A tuberculosis hospital for kids on Coney Island

In the early 1900s, not every child who visited Coney Island was having a blast on the rides and in the ocean.

That’s because Coney was home to the Sea Breeze Hospital, an institution for poor children (and some of their moms) who had contracted tuberculosis in the tenement neighborhoods of the city.

Tuberculosis is rare in New York now, and usually curable. But 100 years ago it was more common and deadly—and thought to be cured or at least eased by fresh, salty sea air.

Which is why Coney Island made the perfect place to build the hospital, equipped with its own school and partly funded by John D. Rockefeller. A New York Times article from 1905 reports:

“Yesterday afternoon at Sea Breeze the boys were playing at building terrible forts of sand, while their sisters sat in the sunshine to rock their ragged dolls to sleep. They were so healthy looking that no one would have dreamed they even had tuberculosis.”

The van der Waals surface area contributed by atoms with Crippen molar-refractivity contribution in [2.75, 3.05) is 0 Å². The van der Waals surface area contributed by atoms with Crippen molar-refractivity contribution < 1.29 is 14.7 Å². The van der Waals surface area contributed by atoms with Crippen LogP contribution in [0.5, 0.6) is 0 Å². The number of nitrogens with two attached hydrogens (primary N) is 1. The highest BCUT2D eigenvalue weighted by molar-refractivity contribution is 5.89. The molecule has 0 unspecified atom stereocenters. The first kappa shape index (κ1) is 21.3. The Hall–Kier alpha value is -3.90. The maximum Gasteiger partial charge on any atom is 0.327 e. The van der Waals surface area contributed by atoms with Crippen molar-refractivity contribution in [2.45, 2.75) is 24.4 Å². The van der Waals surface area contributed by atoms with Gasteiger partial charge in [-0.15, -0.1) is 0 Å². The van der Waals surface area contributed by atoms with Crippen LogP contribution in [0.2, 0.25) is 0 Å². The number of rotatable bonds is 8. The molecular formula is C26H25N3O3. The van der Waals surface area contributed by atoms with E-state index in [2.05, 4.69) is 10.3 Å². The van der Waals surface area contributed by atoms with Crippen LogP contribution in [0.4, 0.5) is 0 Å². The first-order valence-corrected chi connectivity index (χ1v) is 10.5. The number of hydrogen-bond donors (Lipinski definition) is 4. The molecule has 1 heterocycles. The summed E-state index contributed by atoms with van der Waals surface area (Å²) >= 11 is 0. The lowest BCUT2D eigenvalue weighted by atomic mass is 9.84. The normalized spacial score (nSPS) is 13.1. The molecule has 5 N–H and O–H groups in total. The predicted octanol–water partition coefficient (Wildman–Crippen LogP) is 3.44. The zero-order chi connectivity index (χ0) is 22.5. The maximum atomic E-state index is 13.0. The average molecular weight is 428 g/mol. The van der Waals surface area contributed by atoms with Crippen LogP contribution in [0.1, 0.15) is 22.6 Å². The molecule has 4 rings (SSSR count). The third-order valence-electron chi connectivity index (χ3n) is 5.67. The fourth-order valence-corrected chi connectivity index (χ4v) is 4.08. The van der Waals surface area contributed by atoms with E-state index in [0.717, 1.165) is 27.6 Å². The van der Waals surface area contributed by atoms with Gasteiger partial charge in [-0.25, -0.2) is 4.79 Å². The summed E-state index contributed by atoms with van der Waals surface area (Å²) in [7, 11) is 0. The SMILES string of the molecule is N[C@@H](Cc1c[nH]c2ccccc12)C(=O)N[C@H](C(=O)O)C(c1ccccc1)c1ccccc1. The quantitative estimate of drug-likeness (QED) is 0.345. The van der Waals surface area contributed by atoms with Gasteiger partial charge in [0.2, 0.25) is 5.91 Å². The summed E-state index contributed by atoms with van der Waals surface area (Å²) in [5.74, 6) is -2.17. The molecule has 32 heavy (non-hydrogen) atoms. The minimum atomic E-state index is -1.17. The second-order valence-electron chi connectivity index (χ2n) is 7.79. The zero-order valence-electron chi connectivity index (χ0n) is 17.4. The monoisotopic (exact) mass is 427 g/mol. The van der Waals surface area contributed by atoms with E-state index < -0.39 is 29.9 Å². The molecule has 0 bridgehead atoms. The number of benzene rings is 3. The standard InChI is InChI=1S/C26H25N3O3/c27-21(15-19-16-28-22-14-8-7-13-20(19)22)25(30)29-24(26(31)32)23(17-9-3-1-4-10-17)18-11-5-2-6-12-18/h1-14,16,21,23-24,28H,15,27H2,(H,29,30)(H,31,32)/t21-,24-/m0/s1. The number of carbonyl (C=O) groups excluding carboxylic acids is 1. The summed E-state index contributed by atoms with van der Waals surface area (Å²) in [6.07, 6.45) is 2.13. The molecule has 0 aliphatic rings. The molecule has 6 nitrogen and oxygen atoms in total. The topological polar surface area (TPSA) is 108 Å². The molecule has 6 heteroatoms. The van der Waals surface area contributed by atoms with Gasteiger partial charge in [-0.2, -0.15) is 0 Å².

[Photo from the Library of Congress, circa 1911]

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One Response to “A tuberculosis hospital for kids on Coney Island”

  1. Ricky Says:

    When I came to New York for a visit in 1978, we went to visit the United Nations, where they told us there were like 3 know cases of TB in the world and it would soon be an extinct disease. If only that had been true …

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